Stand Tall, Molly Lou Melon (Patty Lovell) - Molly Lou Melon may be tiny, clumsy, buck-toothed, and with a voice "like a bullfrog being squeezed by a boa constrictor," but she doesn't mind. Her grandmother has utmost confidence in her, and tells her at every turn to believe in herself. "Sing out clear and strong and the world will cry tears of joy," Grandma says. But Molly Lou's self-assurance is put to the test when she moves to a new town, away from her friends and beloved grandmother. During her first week of school, Ronald Durkin taunts Molly Lou Melon in the dull-witted but sharp-edged manner of career bullies, calling her "shrimpo" and "bucky-toothed beaver." Our heroine barely flinches as she systematically sets out to prove herself, and Ronald Durkin ends up feeling pretty foolish. Recommended for ages 3-6.
The Milly-Molly-Mandy Storybook (Joyce Lankester Brisley) - The stories of Milly-Molly-Mandy and her family and friends have charmed generations of children since they first appeared in 1925. This collection of twenty-one classic tales about this resourceful and thoughtful little girl reflect with accuracy the dilemmas and challenges of a child's world. Young children today will love to hear how Milly-Molly-Mandy decides to spend her first penny, looks after a hedgehog, and spends her first night away from home. These timeless stories are perfect for reading aloud, for older children to read by themselves, or as a story before bedtime, and will bring back many happy memories for many parents and grandparents. The book's endpaper feature a two-page map of Milly-Molly-Mandy's village complete with drawings of cottages, fields, streets, and shops making it easy for children to follow Milly-Molly-Mandy from place to place. Recommended for ages 4-8.
Famous People Named Molly - Molly Ringwald (actress); Molly Shannon (actress); Molly Sims (actress/model); Molly Parker (actress); Molly Picon (actress); Molly Brown (Titanic survivor)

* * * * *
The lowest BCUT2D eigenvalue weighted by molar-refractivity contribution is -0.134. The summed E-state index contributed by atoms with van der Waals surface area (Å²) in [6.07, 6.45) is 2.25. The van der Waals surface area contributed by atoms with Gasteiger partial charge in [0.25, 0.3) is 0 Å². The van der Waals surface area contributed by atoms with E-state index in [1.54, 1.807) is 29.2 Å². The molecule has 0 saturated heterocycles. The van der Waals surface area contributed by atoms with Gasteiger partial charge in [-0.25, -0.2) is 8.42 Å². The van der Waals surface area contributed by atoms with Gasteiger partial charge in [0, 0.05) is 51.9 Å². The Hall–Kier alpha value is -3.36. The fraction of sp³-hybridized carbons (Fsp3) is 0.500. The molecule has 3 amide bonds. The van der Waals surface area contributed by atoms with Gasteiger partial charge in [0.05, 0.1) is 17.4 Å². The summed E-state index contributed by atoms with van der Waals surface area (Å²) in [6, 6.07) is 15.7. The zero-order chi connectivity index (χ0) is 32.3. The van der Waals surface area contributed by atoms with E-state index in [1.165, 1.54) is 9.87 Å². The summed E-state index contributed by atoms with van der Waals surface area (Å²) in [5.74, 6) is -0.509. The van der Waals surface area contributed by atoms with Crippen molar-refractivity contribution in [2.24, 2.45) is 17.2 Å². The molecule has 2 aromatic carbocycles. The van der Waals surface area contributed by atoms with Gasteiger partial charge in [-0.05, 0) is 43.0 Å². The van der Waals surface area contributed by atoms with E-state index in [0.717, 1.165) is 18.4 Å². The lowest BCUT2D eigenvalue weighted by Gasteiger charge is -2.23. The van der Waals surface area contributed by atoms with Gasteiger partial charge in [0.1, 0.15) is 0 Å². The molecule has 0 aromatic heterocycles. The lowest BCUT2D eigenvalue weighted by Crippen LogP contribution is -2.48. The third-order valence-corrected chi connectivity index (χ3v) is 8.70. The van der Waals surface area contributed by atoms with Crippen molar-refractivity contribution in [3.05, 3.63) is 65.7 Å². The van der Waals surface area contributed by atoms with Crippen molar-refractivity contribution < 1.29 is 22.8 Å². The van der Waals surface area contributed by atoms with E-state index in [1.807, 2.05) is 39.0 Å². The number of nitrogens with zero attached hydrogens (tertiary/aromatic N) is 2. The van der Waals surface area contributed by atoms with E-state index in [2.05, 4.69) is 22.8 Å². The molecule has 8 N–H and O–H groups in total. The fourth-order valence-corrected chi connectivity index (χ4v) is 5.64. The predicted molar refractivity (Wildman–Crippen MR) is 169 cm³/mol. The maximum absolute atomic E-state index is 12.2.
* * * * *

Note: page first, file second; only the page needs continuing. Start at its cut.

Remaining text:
Famous People who Named their Daughter Molly - Carole King (singer); Cybil Shepherd (actress); Erica Jong (author); James Brolin (actor); John Goodman (actor); Kix Brooks (country musician); Mary Beth Hurt (actress); Monica Potter (actress); Roy Scheider (actor); Veronica Webb (model)
Margaret Brown (18 Jul 1867 – 26 Oct 1932) - Even though her name was technically Margaret, she was known better as “The Unsinkable Molly Brown” after demonstrating bravery during the Titanic tragedy demanding that her lifeboat return to the ship to rescue more survivors (despite the chance they could be sucked into the vacuum of the sinking ship). She was a feisty Irish woman who married a self-made man. She herself became not only a socialite, but a philanthropist and a fighter for women’s rights, laborers and children’s literacy. She used her fame after the Titanic incident to promote the causes she felt worthwhile.
Miriam (from the Old Testament) - In the Book of Exodus, we are introduced to Miriam, the older sister of Moses and Aaron, all of whom are descended from the Levites. Her story is an interesting one. When Moses was born, his mother placed the baby in a buoyant reed basket (hence the “Moses basket”) into the Nile river in an effort to hide him from the Pharaoh. You see, it was Pharaoh’s orders that all Hebrew baby boys be killed at birth. One day, as Miriam is watching the baby Moses from afar, she sees the Pharaoh’s daughter (taking pity on the child) retrieve him from the river with plans to take him home. Miriam interjects and suggests the Pharaoh’s daughter use her own mother (i.e., Moses mother) as a hired wet-nurse. This way, Miriam cleverly returns the child back to his own family without detection. Fast forward to the Exodus from Egypt, Miriam is important as she leads the Israeli women, and once across the Red Sea, they sing a triumphant hymn. She is a prophet (along with her brothers) to whom God has spoken directly, and as a result, many Jewish women revere Miriam as a feminist symbol. Her one faux pas was criticizing Moses’ choice for a wife (a Cushite woman) and was therefore struck by God with leprosy. Moses came to the rescue by uttering a five-word prayer (“O Lord, make her well”); which God graciously accommodated, but not without making her suffer for seven days. Still, Miriam goes down as one of Israel’s most influential prophets and one kick-ass lady.